After 40 yrs, Auroville still going strong Times of India 6 Mar 2008, Gautam Siddharth
Forty years after Auroville was inaugurated by Sri Aurobindo's leading disciple, Mirra Alfassa, popularly known as Mother, the new-age metropolis designed for 50,000 people today houses just about 3,000 people from 40 countries, with a floating population of temporary residents and transnational wanderers adding up to not more than 10,000. So is this the dusk of the 'City of Dawn'? Is Auroville a 1960s' idea whose time is past?
Member of the governing board Mallika Sarabhai, associated with Auroville for four years, disagrees. "I think it's a wonderful idea, even if a bit idealistic. True, Aurovillians have long way to go, and the world is changing fast. But it's in this fast changing world that the idealism of Auroville remains very much relevant." Says another resident Claude Arpi, journalist and author, living here for the last 30 years, "I would say the biggest achievement of Auroville is that the project hasn't collapsed. The vision behind it is alive."
But Auroville is not without its problems. Local sectional interests, nearly all of them villagers in its periphery, distrust "foreigners". Says Major General (retd) Ashok Chatterjee, director Sri Aurobindo International Institute of Eductional Research, "Unfortunately, some of the gram panchayats have gone to anti-socials. They think just because foreigners live here, they must be rich, and make all sorts of unreasonable demands." Says member of governing board Ajoy Bagchi, "While there are internal differences of opinion, Aurovillians know they can't survive without the goodwill of the villagers. So they have made them an intrinsic part of Mother's project by giving them direct employment."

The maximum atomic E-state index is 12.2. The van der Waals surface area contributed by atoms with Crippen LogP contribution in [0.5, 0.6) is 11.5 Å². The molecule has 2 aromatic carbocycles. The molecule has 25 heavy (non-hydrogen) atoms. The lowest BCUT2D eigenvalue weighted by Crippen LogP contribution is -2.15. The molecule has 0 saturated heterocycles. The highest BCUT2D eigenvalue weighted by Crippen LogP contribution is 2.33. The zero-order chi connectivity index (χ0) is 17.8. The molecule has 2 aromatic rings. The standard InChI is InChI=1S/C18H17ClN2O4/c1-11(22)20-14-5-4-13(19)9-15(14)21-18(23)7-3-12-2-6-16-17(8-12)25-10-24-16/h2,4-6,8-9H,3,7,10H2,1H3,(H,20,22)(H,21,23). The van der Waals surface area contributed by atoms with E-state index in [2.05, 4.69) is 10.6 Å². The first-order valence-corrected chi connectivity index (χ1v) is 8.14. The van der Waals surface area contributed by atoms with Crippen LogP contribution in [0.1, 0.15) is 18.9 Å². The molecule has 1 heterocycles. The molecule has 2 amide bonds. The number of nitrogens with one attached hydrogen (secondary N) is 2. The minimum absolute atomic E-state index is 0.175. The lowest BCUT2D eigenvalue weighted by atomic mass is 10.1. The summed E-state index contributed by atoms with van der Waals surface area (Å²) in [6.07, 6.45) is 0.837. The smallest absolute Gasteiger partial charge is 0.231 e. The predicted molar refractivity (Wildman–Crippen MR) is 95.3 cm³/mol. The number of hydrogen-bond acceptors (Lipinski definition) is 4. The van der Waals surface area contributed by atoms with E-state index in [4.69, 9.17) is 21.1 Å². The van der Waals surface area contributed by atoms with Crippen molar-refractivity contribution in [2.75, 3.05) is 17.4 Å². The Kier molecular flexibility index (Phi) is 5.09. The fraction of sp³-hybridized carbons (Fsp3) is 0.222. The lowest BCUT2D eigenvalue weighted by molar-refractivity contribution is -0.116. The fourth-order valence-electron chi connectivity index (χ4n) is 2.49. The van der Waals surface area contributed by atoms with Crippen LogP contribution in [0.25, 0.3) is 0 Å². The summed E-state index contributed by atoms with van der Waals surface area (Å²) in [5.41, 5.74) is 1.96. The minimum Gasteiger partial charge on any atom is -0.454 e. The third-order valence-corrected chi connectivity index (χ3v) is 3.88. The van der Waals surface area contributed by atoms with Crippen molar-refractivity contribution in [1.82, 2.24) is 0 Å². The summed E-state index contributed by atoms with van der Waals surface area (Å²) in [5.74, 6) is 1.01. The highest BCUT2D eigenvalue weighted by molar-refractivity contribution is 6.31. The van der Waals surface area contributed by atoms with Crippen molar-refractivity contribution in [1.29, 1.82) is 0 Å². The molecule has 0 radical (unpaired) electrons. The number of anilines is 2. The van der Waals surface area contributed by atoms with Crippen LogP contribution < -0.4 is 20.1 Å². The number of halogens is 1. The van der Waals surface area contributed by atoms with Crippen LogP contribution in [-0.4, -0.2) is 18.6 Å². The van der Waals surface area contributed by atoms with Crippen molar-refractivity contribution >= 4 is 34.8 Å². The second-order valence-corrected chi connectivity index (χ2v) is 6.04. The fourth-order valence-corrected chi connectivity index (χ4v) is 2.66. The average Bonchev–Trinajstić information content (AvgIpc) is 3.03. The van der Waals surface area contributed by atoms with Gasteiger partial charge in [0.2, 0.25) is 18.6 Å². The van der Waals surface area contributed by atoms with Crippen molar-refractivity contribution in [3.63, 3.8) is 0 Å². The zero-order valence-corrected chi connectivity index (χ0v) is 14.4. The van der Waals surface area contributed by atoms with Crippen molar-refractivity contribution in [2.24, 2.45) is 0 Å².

Indeed, close to 5,000 men and women from the villages in Auroville work with the different communities under the Auroville Village Action Group, which disburses around Rs 7 crore annually for their services. And the spiritual dimension is sacrosanct: The activities of the communities are not supposed to be an end in themselves; rather, they are a means to take the inner journey towards self-fruition. The residents thank the government, which, they say, has gone beyond their expectations in supporting Sri Aurobindo's ideals. Despite their occasional differences, at the end of the day they are all one, united in the thought that brought them together: That it's possible for people of various nationalities, regions and races, to live in harmony.